Is systemic sex crimes practiced by the U.S. in a consequence of the lawlessness of “the war on terror” surprising to those of us who work on issues of sexual abuse and war? It is totally predictable: When you give soldiers anywhere in the world the power, let alone the mandate, to hold women or men helpless, without recourse to law, kidnap them as a matter of policy — as the U.S. military kidnapped the wives of “insurgents” in order to compel them to turn themselves in — strip them naked, and threaten them, you have a completely predictable recipe for mass sexual assault. The magisterial study of rape in war, Susan Brownmiller’s Men, Women and Rape, proves that.
But what is far scarier about these images Obama refuses to release and that the Pentagon is likely to be lying about now, is that it is not the evidence of lower-level soldiers being corrupted by power — it is proof of the fact that the most senior leadership — Bush, Rumsfeld and Cheney, with Rice’s collusion — were running a global sex-crime trafficking ring with Guantanamo, Abu Ghraib and Baghram Air Base as the holding sites.
The sexual nature of the torture also gives the lie to Cheney’s and others’ defense of torture as somehow functional: The sexual perversity mandated from the top reveals that it was just plain old sick sadism gratified by a very sick form of pleasure. I also pointed out in “Sex Crimes in the White House” that the escalation of the sexual abuse showed the same classic pattern shown by sex criminals everywhere — you start with stripping the victim, keeping him or her completely in your power, and then you engage in greater and more violent excesses with more and more self-justification.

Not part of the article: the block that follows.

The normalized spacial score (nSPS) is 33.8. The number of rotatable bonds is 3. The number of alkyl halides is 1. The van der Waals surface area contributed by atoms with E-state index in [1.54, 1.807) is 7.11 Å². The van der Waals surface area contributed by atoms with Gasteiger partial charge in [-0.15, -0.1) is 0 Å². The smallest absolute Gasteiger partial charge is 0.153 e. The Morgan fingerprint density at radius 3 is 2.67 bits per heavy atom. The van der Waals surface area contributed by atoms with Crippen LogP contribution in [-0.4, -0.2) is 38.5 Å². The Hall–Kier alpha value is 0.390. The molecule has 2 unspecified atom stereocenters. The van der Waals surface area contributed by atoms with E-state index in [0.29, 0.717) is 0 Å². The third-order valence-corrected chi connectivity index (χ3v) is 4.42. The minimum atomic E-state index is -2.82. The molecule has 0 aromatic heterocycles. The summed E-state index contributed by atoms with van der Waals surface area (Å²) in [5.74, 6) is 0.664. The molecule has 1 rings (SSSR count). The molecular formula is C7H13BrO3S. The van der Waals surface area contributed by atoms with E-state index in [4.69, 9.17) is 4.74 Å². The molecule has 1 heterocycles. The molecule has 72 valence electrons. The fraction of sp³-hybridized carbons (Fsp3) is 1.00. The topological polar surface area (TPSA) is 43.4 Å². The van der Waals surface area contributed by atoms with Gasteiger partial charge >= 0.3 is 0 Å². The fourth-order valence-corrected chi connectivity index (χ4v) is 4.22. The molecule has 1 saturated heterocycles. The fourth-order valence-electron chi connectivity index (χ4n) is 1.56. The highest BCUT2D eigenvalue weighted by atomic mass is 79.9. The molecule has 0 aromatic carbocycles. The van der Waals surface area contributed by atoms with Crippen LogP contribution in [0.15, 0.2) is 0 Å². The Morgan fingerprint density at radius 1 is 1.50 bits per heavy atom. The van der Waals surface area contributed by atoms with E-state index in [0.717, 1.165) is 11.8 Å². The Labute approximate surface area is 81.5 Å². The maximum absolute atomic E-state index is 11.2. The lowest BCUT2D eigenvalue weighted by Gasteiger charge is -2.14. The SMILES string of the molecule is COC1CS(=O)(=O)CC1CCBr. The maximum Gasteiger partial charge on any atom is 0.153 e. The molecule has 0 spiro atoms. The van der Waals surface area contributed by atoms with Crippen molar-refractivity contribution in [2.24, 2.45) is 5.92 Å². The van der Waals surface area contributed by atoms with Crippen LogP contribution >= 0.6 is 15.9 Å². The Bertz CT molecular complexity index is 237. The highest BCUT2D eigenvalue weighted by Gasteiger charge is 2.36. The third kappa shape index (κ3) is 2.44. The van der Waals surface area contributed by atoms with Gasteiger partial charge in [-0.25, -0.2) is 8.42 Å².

The lightsticks, for instance? We in the human rights world know about the lightsticks. Probably dozens of prisoners were sodomized with lightsticks. In the highly credible and very fully documented Physicians for Human Rights report, “Broken Bodies, Broken Lives,” doctors investigated the wounds and scars of former prisoners, did analysis of the injuries, assessed the independent verification of their stories, and reported that indeed many detainees had in fact been savagely raped with lightsticks and by other objects inserted into their rectums, many sustaining internal injuries.
This same report confirms that female military or other unidentified U.S.-affiliated personnel were used to sexually abuse detainees by smearing menstrual blood on their faces, seizing their genitals violently, or rubbing them in a sexual manner against their will. In other credible accounts collected by human rights organizations, many former prisoners in U.S.-held prisons report that they had been tortured or humiliated by female agents who appeared to be dressed like prostitutes.